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Suppose we want to pass an array of values as a parameter to an SP in which it is used as values in IN clause.

Which one is better in case of performance :

1- Passing values as comma separated string

ie

Select * FROM myTable WHERE Id IN (@myConcatenatedValues)

OR

2- Passing values as a table variable consist of a column that holds this values as rows

ie

Select * FROM myTable WHERE Id IN (Select Id from @myVariableTable)

Thanks in advance

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@Secret Squirrel : you are right but my question was about IN clause specifically not JOIN or EXISTS or something else. –  Mostafa Armandi Aug 14 '13 at 10:09
    
if you pass comma separated string, then you have to use prepared statement in your stored procedure. But if have those values already existing in a table, it will be better if you pass table variable. –  Krishna Rani Sahoo Aug 14 '13 at 10:23

1 Answer 1

up vote 5 down vote accepted

I did a quick test run of this using the below 3 queries:

DECLARE @UsersInString VARCHAR(255) = '1, 2, 3, 4, 5, 6, 7, 8, 9, 10'

/* Prone to SQL Injection, do not use like this! Sanitise your inputs */
EXEC (' SELECT * FROM [dbo].[User] WHERE UserID IN ( ' + @UsersInString + ' ) ')
GO

and:

DECLARE @UsersInTable TABLE (
    UserID INT
)

INSERT INTO @UsersInTable
VALUES (1),(2),(3),(4),(5),(6),(7),(8),(9),(10)

SELECT *
FROM [dbo].[User] U
JOIN @UsersInTable UT ON UT.UserID = U.UserID

and:

DECLARE @UsersInTable TABLE (
    UserID INT
)

INSERT INTO @UsersInTable
VALUES (1),(2),(3),(4),(5),(6),(7),(8),(9),(10)

SELECT *
FROM [dbo].[User] U
WHERE U.UserID IN (
    SELECT UserID
    FROM @UsersInTable
)

The actual execution plan returned indicates that the top query is faster in my case; the query used a Clustered Index Seek only.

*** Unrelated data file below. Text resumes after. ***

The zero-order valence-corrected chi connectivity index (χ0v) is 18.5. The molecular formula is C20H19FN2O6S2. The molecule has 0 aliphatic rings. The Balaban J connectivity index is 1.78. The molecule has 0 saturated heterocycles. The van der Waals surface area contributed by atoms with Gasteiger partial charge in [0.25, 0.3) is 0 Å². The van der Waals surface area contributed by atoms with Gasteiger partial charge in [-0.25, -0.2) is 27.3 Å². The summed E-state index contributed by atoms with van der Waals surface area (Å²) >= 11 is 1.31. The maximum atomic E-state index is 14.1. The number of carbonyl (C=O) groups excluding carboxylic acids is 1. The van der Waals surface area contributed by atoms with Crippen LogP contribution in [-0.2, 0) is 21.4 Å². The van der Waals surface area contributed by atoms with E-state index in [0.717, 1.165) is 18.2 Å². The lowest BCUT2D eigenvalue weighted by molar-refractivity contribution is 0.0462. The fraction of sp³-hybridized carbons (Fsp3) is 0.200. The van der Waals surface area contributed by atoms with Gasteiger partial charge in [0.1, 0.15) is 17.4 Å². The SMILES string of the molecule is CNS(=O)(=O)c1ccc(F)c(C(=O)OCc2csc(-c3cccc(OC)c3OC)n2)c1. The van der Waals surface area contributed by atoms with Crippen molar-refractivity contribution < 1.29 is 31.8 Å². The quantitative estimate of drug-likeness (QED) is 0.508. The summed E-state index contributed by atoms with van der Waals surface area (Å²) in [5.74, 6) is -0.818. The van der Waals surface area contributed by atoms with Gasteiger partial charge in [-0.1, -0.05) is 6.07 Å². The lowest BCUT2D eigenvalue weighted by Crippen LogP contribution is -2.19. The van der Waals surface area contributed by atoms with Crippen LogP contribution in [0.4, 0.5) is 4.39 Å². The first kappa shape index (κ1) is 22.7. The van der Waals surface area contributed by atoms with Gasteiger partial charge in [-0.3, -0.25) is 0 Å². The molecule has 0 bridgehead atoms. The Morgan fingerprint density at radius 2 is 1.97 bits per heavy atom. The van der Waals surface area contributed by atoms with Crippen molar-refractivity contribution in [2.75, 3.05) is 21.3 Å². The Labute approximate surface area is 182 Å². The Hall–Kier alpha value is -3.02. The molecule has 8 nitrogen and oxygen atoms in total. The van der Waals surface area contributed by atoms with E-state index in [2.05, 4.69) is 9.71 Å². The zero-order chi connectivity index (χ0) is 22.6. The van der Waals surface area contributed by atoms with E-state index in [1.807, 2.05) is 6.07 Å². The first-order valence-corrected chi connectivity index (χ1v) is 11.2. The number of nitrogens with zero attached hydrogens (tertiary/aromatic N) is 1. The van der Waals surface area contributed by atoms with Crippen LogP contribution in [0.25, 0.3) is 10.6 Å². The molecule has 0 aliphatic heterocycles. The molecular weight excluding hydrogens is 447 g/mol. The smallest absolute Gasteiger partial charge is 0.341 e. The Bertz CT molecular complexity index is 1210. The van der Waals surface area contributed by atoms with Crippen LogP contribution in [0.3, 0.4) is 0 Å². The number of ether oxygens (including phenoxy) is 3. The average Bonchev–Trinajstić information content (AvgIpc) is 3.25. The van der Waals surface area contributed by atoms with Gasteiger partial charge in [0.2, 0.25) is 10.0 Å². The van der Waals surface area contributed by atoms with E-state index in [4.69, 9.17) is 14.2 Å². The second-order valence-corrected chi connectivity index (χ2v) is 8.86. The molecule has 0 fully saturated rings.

The middle query was marginally slower as along with the Clustered Index Seek it also used a Table Scan on the table variable.

The bottom query was even slower as along with the Clustered Index Seek and Table Scan, it also performed a Sort on the table variable; one would assume in an attempt to optimise the IN () query against the sorted Clustered Index.

However it is largely dependent on the indexing of the column being queried; along with how long it would take to build the string or table variable.

A fairly important side note: Passing the values as a comma separated string could be risky; you would have to dynamically construct the IN () statement using string concatenation; which could leave you open to SQL Injection.

share|improve this answer
    
what about using IN (not using join) on second scenario ? –  Mostafa Armandi Aug 14 '13 at 10:22
    
Added a third query to my answer bud –  Click-Rex Aug 14 '13 at 10:26
    
Is there any additional difference in using the table variables if you include an index in their definition? declare @severities table (SeverityId uniqueidentifier unique clustered) –  Mr.Mindor Sep 20 '13 at 15:06

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